The COVID-19 global pandemic is having a significant impact on already vulnerable kinship families, placing additional stress on their already difficult situations. Prior to the pandemic, lack of support meant many kinship carers were just about coping, and the lockdown amplified the challenges they already faced. Currently, continued uncertainty means that some families feel more vulnerable than ever.
At the outset of the pandemic, kinship carers reported to us feeling scared about catching the virus, and what would happen to their children if they fell seriously ill or died. As the lockdown continued their concerns moved from home-schooling and the impact of lockdown on the children in their care, to exhaustion from caring for the children 24 hours a day without a break. They were, and continue to be, deeply concerned about the uncertainties of living with a ‘new normal’.
When the COVID-19 crisis hit, Kinship Response was adapted from our existing Kinship Connected programme in order to meet the evolving and growing needs of kinship carers. It was developed in consultation with local authorities and with feedback from special guardians, to provide targeted and time limited telephone and virtual support during the pandemic. Funded through the Adoption Support Fund (ASF), Kinship Response offers a comprehensive package of support beyond the specialist therapeutic support normally funded by the ASF. This includes tailored advice and one-to-one and peer support which is what kinship carers have told us they need and for which there is strong evidence of impact.
Kinship Response has been active for six months so far, and the impact to date is positive for special guardians and the children they care for. Our evaluation found that the special guardians feel less isolated, more confident in their role, and report reduced concerns about their children’s wellbeing.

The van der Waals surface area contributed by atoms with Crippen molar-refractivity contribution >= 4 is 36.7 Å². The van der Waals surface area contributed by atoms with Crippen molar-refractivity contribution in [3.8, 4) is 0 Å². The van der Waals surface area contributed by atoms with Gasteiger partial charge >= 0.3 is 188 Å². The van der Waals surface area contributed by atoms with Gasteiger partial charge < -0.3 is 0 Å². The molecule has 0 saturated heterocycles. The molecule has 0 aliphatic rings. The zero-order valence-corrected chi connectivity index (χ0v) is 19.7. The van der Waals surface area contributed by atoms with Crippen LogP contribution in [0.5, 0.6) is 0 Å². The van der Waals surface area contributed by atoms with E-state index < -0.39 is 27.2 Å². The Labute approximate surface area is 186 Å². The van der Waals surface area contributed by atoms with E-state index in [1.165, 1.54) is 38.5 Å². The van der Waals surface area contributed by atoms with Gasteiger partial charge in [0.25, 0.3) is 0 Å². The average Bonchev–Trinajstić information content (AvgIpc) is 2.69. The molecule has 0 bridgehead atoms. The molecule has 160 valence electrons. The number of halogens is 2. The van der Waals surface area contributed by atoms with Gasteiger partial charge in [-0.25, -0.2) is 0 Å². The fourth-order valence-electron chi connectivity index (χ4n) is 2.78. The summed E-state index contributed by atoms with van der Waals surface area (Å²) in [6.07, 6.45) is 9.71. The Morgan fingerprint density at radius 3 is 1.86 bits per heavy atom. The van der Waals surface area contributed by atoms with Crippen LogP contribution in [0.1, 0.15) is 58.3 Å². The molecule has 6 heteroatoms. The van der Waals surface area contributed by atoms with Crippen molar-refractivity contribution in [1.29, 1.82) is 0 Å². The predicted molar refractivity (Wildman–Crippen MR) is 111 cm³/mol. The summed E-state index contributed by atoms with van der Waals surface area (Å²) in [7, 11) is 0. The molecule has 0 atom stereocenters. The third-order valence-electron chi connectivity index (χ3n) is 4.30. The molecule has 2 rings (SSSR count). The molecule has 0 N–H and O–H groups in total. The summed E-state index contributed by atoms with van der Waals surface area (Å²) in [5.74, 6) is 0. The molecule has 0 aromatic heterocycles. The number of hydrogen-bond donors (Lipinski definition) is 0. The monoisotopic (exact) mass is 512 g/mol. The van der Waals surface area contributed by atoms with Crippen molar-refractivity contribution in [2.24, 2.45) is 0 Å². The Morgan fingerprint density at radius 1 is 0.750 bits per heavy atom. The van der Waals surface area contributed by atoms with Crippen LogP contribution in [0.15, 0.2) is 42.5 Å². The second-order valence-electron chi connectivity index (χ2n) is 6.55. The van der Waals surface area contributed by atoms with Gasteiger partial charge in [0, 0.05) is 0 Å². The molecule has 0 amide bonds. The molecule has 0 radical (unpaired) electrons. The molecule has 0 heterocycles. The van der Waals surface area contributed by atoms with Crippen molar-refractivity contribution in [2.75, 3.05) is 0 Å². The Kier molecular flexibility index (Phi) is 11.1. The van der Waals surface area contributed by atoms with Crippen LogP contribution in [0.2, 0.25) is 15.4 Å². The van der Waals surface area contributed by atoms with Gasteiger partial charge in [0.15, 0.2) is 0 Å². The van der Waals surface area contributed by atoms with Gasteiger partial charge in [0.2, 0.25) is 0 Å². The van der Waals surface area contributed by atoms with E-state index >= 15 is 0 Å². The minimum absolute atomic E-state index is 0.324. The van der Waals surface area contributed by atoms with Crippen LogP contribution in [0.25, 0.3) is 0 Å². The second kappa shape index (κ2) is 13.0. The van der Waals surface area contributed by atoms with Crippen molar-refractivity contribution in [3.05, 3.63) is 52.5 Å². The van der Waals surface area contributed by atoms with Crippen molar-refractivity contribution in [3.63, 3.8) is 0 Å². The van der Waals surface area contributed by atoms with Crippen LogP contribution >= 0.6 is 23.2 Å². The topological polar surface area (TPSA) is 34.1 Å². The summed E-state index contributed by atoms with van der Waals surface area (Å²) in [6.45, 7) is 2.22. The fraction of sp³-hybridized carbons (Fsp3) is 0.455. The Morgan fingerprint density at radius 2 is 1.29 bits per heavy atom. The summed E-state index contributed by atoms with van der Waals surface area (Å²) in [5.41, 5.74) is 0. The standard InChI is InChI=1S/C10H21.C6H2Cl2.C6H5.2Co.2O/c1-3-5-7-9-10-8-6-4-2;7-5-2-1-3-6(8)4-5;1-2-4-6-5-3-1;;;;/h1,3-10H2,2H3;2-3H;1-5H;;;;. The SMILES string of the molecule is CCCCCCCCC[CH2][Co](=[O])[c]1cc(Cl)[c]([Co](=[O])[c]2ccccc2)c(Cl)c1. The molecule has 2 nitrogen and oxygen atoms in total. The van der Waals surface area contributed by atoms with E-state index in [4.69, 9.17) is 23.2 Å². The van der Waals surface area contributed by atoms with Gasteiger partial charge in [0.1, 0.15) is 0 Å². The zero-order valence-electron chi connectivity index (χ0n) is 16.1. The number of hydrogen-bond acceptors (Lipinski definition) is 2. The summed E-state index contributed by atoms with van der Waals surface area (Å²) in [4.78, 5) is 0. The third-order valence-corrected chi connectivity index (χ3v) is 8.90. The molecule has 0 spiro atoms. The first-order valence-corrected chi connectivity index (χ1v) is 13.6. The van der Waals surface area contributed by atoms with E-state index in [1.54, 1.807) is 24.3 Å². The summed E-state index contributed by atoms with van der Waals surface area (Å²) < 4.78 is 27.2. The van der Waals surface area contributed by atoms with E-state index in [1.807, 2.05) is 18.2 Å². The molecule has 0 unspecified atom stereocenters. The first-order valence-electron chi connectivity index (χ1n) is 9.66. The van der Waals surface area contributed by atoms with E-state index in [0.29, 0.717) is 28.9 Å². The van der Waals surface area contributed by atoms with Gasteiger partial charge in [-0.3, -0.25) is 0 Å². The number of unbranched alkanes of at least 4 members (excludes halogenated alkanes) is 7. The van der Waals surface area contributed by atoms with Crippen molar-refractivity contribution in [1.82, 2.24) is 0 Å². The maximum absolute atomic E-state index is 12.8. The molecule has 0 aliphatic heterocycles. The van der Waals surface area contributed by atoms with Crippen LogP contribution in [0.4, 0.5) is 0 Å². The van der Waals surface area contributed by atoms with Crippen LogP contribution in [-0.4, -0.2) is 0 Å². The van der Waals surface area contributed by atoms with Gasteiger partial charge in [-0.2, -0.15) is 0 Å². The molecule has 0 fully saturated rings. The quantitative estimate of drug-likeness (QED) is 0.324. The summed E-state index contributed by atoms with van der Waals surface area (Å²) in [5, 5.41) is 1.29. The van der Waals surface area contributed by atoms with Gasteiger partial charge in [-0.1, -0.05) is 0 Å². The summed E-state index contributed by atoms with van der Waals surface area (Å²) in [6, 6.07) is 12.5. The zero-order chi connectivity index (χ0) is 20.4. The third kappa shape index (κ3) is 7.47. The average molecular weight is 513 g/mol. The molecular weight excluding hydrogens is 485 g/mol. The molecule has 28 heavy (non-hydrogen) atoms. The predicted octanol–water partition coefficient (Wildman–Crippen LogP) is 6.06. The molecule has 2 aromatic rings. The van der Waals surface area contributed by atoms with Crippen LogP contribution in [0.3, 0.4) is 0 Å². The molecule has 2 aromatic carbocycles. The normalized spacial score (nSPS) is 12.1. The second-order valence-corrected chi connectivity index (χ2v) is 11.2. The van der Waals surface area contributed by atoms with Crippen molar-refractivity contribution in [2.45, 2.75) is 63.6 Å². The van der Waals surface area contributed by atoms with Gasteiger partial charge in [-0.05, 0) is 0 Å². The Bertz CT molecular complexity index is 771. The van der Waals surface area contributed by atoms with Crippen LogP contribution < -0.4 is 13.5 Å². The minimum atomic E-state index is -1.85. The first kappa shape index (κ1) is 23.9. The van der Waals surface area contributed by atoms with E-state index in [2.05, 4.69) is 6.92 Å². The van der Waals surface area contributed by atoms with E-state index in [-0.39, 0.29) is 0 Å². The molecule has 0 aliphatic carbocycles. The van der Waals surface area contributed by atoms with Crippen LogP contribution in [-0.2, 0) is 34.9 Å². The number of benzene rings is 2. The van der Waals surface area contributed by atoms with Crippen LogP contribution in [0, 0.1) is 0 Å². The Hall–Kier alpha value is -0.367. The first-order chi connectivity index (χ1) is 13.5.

Over the past six months:
- 378 kinship carers, between them, raising 527 kinship children, have received one-to-one support from project workers
- Over 200 kinship carers have been matched with a Someone Like Me volunteer working on our peer-to-peer telephone support service
Of the kinship carers who have been referred to Kinship Response:
- 93% say they feel more confident in their caring role
- 68% say they are more able to manage family relationships
- 92% report having reduced concerns about their child’s wellbeing
- 78% feel less lonely and 79% feel less isolated
Special guardians and other kinship carers need sustained support to develop resilience to protect against the effects of the pandemic and any future unforeseen crises. Without additional tailored support there is a real risk that kinship carers will no longer be able to look after the children in their care.
We recommend the Adoption Support Fund to be adequately funded in future, with funds tailored for special guardianship and other kinship families, based on their unique needs.